Correlating scores and the scorers


Fine-wine merchant Joss Fowler comes off the fence on the question of scoring wines. See also his earlier articles on What Bordeaux did for Barolo and Brunello and The pallet of Le Pin

After last year's great claret tasting at the little seaside town of Southwold on the UK's Suffolk coast (pictured), I came away armed with a very serious spreadsheet: the one with the scores on. Not just mine, everyone’s. There is an omertà about these and the document is not one for sharing: I could show it to you but I’d have to kill you or, at least, give up my spot on this quite brilliant panel of tasters. Not my plan. 

Who can taste and who can’t is a conversation that every wine merchant has on a fairly regular basis. The object could be a colleague, a critic, a competitor. Colleagues are generally first into the sights, as you taste with them, and the best tasters are often useful as a sounding board on a wine that you either just ‘don’t get’ (I always used to struggle with Palmer from barrel, for example) or one that has totally seduced you (is that wine really as good as I think it is?).

The critics come next, largely for commercial reasons: Mr Parker’s palate has been called into question recently over his latest appraisal of the 2005 Bordeaux vintage, largely by those who would have profited from higher scores. Conversely, other critics are derided in private for throwing high scores at pretty much anything while, at the same time, those high scores can come in handy if you have access to the wine in question.

The answer to the ‘Can he or she actually taste?’ question is generally arrived at by experience, particularly with colleagues. You can soon work out that Colleague X knows what he is doing even if he does have an almost embarrassing weakness for barrel gloss. Colleague Y is the opposite: an excellent judge of quality, though he is rather turned off by the merest hint of fruit in his claret. And colleague Z: how on earth has he got this far when he couldn’t taste the difference between tea and coffee?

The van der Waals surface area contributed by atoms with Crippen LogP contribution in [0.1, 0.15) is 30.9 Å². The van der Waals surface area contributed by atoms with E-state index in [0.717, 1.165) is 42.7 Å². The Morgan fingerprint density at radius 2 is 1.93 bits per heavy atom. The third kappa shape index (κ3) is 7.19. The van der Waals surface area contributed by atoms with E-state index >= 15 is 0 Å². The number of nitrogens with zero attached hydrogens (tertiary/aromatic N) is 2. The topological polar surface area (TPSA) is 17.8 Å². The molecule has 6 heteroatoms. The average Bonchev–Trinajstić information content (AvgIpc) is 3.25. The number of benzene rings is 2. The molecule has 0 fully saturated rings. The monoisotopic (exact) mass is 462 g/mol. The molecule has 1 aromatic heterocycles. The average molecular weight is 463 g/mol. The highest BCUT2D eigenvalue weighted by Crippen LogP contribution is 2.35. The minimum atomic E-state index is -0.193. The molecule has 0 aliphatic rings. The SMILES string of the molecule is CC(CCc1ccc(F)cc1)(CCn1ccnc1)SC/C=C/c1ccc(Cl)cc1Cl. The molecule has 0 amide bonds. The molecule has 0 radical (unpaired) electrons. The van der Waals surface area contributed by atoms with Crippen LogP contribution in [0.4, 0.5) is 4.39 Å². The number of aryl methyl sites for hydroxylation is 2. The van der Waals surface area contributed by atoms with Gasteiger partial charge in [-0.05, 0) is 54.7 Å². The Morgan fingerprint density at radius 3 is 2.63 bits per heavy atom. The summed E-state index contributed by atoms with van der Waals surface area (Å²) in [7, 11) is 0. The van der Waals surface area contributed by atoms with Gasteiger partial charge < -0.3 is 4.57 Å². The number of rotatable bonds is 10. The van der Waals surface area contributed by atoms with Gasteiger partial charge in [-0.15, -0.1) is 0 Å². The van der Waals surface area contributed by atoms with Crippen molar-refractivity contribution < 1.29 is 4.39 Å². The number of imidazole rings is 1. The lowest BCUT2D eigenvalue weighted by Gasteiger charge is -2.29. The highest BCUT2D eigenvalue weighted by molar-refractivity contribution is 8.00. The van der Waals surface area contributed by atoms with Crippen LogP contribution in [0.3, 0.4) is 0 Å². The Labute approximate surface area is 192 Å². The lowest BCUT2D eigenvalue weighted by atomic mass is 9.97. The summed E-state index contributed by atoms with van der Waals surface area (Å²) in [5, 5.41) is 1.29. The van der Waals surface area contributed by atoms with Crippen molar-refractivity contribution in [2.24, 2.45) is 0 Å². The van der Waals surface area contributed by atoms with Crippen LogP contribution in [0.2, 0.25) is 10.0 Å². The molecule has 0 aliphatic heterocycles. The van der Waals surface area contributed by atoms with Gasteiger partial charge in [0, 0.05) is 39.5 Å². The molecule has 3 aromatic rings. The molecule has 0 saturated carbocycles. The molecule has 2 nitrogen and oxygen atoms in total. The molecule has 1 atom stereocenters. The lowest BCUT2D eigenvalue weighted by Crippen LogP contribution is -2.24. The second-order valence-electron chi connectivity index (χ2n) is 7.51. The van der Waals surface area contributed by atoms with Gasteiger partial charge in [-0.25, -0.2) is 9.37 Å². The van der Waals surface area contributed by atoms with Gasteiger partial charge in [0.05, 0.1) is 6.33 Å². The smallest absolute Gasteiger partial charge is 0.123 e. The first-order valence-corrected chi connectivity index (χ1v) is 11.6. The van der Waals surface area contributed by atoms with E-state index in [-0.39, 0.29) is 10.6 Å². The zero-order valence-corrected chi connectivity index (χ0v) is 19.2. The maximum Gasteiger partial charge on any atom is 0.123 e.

With the critics and the writers it’s trickier. It’s mostly a question of comparing notes and scores. Critics A, B and C say 95 points, Critic D says 89, and I say 95, for example. But this is flawed unless the experience – principally the surroundings – is the same: it is very, very hard not to like a wine when it is being shown, direct from the barrel, by a charming host whereas it is much easier to find faults with a wine when tasting in more academic surroundings. I think it fair to say that most tasters at Southwold lean toward the miserly in their scores, partly on account of the academic surroundings, partly on account of healthy egos. [I’d second the miserly bit – JR]

At Southwold, tasting a few hundred wines blind in a closed room of 20 tasters soon separates the men from the boys and, with scores called out at the end of each flight, there is nowhere to hide. But the nature of the tasting and the panel is such that the cut has already been made in terms of onions and knowledge of them. One of the key pleasures, for me at least, is seeing what each of the group thinks about any particular wine. While it’s not about who is best, and putting one’s own judgement against them, there is an element of, if not competition, some sort of test.